A woman in Tempe, Arizona met her untimely end when an autonomous Uber car hit her as she was crossing an intersection. This incident marks the first-ever pedestrian death thanks to autonomous vehicles.
The Uber Volvo XC90 was said to be in autonomous mode but with a human safety driver onboard if the vehicle needed taking over. The intersection itself wasn’t marked with crossing signs – thereby possibly leading to miscalculation on the self-driving car’s end when watching out for pedestrians. The unfortunate incident happened over the weekend last Sunday around 10PM, and the woman was not publicly identified.
Following this unfortunate incident, Uber says they’ve suspended testing of autonomous vehicles in Tempe, Pittsburgh, San Francisco, and Toronto. “Our hearts go out to the victim’s family. We are fully cooperating with local authorities in their investigation of this incident,” an Uber spokeswoman, Sarah Abboud, said in a statement.
This fatal crash will likely raise questions about the safety of autonomous vehicles in real-time use as well as the regulations governing these types of vehicles. While most states allow testing of driver-less cars with a human driver on standby, some states are already progressing towards completely autonomous testing. States like California and Arizona will soon allow such testing, but this incident may prove a setback to those regulations.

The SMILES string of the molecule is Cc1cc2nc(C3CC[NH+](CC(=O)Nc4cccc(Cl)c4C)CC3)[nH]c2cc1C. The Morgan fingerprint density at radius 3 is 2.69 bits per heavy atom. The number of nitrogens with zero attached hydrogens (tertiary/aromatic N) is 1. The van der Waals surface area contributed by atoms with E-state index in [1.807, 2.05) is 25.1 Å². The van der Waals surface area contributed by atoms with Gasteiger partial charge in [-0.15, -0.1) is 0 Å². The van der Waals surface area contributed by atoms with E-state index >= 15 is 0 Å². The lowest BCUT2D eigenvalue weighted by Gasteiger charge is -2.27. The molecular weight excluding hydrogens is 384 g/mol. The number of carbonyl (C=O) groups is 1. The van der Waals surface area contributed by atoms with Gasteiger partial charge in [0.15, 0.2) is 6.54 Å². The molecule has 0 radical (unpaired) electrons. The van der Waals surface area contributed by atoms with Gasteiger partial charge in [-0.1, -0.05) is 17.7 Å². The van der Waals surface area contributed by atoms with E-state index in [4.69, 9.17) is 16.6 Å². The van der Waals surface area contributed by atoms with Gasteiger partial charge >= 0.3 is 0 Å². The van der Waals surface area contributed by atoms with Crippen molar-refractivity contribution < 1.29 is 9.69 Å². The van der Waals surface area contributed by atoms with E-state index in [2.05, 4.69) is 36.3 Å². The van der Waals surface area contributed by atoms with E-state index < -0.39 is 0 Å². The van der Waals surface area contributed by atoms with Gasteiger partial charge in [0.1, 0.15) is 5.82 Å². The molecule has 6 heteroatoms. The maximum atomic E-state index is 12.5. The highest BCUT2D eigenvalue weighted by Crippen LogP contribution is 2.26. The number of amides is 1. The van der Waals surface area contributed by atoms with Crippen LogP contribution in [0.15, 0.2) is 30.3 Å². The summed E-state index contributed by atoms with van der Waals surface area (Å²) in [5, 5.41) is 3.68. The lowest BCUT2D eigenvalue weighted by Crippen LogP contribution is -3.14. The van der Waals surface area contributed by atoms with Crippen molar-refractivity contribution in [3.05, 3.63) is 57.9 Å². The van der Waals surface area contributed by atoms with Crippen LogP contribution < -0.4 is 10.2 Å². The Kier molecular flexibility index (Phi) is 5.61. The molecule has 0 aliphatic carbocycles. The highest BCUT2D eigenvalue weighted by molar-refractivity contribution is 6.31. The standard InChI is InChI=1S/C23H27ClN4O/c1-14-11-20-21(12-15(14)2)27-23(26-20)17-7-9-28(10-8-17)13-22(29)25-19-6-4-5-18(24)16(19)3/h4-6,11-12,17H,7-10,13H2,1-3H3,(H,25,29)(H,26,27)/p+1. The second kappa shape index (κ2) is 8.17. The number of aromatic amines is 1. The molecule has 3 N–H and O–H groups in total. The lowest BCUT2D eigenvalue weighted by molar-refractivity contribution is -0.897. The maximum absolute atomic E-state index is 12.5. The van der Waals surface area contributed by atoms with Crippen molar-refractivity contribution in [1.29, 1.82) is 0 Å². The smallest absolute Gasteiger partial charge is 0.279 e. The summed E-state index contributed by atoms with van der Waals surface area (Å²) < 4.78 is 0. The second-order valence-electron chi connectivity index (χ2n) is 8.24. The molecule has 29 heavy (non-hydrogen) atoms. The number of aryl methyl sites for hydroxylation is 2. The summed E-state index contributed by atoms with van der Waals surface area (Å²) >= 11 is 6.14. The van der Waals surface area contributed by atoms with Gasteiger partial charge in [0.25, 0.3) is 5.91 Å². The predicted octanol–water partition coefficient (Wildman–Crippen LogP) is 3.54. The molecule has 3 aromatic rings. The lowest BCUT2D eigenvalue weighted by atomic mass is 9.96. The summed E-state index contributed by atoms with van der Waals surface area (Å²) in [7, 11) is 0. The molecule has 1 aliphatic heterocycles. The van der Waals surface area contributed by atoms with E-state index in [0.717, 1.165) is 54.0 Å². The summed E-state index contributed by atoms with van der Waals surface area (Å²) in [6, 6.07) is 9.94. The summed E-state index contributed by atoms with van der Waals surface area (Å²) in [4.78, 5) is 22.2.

Prior to this incident, the first-known self-driving vehicle death was back in 2016 when a driver of a Tesla struck a truck while in autonomous mode.
About the same time last year, another similar self-driving Volvo XC90 was involved in a high-speed xrash with another vehicle, also in Tempe. The crash caused the XC90 to flip on its side with two Uber engineers riding in front, the other car's windows were also smashed. Nobody was hurt in the incident, and the self-driving Uber has the right of way, according to the police report.